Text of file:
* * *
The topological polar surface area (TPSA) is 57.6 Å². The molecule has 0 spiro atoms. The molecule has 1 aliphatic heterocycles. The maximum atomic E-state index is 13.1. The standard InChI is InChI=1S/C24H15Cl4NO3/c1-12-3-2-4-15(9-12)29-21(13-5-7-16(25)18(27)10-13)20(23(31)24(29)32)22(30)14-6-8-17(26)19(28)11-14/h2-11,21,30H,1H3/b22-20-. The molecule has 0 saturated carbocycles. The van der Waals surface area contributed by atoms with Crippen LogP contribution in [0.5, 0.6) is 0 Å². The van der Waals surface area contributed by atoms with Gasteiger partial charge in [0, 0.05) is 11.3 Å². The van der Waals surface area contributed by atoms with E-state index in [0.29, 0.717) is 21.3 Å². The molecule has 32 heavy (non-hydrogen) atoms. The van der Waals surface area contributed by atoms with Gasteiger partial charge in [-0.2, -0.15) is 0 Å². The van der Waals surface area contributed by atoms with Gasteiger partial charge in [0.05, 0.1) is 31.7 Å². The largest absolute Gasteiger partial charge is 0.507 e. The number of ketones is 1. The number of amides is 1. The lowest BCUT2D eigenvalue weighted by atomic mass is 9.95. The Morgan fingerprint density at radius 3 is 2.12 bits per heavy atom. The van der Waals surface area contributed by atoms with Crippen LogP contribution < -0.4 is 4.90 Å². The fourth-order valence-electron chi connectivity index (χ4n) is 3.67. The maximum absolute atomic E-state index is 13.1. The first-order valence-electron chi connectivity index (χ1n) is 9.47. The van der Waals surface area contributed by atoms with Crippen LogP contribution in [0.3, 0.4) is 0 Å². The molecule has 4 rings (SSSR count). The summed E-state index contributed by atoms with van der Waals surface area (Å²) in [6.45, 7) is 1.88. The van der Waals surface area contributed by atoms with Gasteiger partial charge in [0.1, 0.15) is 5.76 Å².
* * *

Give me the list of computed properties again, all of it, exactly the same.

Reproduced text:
The topological polar surface area (TPSA) is 57.6 Å². The molecule has 0 spiro atoms. The molecule has 1 aliphatic heterocycles. The maximum atomic E-state index is 13.1. The standard InChI is InChI=1S/C24H15Cl4NO3/c1-12-3-2-4-15(9-12)29-21(13-5-7-16(25)18(27)10-13)20(23(31)24(29)32)22(30)14-6-8-17(26)19(28)11-14/h2-11,21,30H,1H3/b22-20-. The molecule has 0 saturated carbocycles. The van der Waals surface area contributed by atoms with Crippen LogP contribution in [0.5, 0.6) is 0 Å². The van der Waals surface area contributed by atoms with Gasteiger partial charge in [0, 0.05) is 11.3 Å². The van der Waals surface area contributed by atoms with E-state index in [0.29, 0.717) is 21.3 Å². The molecule has 32 heavy (non-hydrogen) atoms. The van der Waals surface area contributed by atoms with Gasteiger partial charge in [-0.2, -0.15) is 0 Å². The van der Waals surface area contributed by atoms with Gasteiger partial charge in [0.05, 0.1) is 31.7 Å². The largest absolute Gasteiger partial charge is 0.507 e. The number of ketones is 1. The number of amides is 1. The lowest BCUT2D eigenvalue weighted by atomic mass is 9.95. The Morgan fingerprint density at radius 3 is 2.12 bits per heavy atom. The van der Waals surface area contributed by atoms with Crippen LogP contribution < -0.4 is 4.90 Å². The fourth-order valence-electron chi connectivity index (χ4n) is 3.67. The maximum absolute atomic E-state index is 13.1. The first-order valence-electron chi connectivity index (χ1n) is 9.47. The van der Waals surface area contributed by atoms with Crippen LogP contribution in [0.3, 0.4) is 0 Å². The molecule has 4 rings (SSSR count). The summed E-state index contributed by atoms with van der Waals surface area (Å²) in [6.45, 7) is 1.88. The van der Waals surface area contributed by atoms with Gasteiger partial charge in [0.1, 0.15) is 5.76 Å².